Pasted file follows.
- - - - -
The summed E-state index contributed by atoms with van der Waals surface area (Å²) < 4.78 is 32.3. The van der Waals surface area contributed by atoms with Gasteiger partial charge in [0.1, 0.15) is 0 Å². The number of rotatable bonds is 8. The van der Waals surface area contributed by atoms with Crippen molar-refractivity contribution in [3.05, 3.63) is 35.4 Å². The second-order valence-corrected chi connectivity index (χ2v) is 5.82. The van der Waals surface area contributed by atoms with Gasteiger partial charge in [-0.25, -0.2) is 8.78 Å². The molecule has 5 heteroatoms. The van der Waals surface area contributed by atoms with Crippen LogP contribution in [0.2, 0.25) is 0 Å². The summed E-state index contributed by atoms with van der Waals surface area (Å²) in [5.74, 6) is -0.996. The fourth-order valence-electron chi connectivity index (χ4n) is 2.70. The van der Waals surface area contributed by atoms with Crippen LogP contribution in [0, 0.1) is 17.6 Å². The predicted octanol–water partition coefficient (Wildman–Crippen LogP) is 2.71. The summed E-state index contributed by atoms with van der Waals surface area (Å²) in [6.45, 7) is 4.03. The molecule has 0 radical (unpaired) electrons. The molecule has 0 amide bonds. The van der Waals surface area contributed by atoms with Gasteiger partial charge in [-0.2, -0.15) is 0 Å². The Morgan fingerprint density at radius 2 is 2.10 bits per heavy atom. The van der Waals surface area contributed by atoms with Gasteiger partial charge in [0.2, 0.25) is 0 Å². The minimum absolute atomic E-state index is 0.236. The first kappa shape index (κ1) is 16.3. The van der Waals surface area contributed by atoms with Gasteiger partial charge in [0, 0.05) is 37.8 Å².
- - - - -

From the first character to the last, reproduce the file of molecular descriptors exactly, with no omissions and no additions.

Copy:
The summed E-state index contributed by atoms with van der Waals surface area (Å²) < 4.78 is 32.3. The van der Waals surface area contributed by atoms with Gasteiger partial charge in [0.1, 0.15) is 0 Å². The number of rotatable bonds is 8. The van der Waals surface area contributed by atoms with Crippen molar-refractivity contribution in [3.05, 3.63) is 35.4 Å². The second-order valence-corrected chi connectivity index (χ2v) is 5.82. The van der Waals surface area contributed by atoms with Gasteiger partial charge in [-0.25, -0.2) is 8.78 Å². The molecule has 5 heteroatoms. The van der Waals surface area contributed by atoms with Crippen LogP contribution in [0.2, 0.25) is 0 Å². The summed E-state index contributed by atoms with van der Waals surface area (Å²) in [5.74, 6) is -0.996. The fourth-order valence-electron chi connectivity index (χ4n) is 2.70. The van der Waals surface area contributed by atoms with Crippen LogP contribution in [0, 0.1) is 17.6 Å². The predicted octanol–water partition coefficient (Wildman–Crippen LogP) is 2.71. The summed E-state index contributed by atoms with van der Waals surface area (Å²) in [6.45, 7) is 4.03. The molecule has 0 radical (unpaired) electrons. The molecule has 0 amide bonds. The van der Waals surface area contributed by atoms with Gasteiger partial charge in [-0.2, -0.15) is 0 Å². The Morgan fingerprint density at radius 2 is 2.10 bits per heavy atom. The van der Waals surface area contributed by atoms with Gasteiger partial charge in [0.2, 0.25) is 0 Å². The minimum absolute atomic E-state index is 0.236. The first kappa shape index (κ1) is 16.3. The van der Waals surface area contributed by atoms with Gasteiger partial charge in [0, 0.05) is 37.8 Å².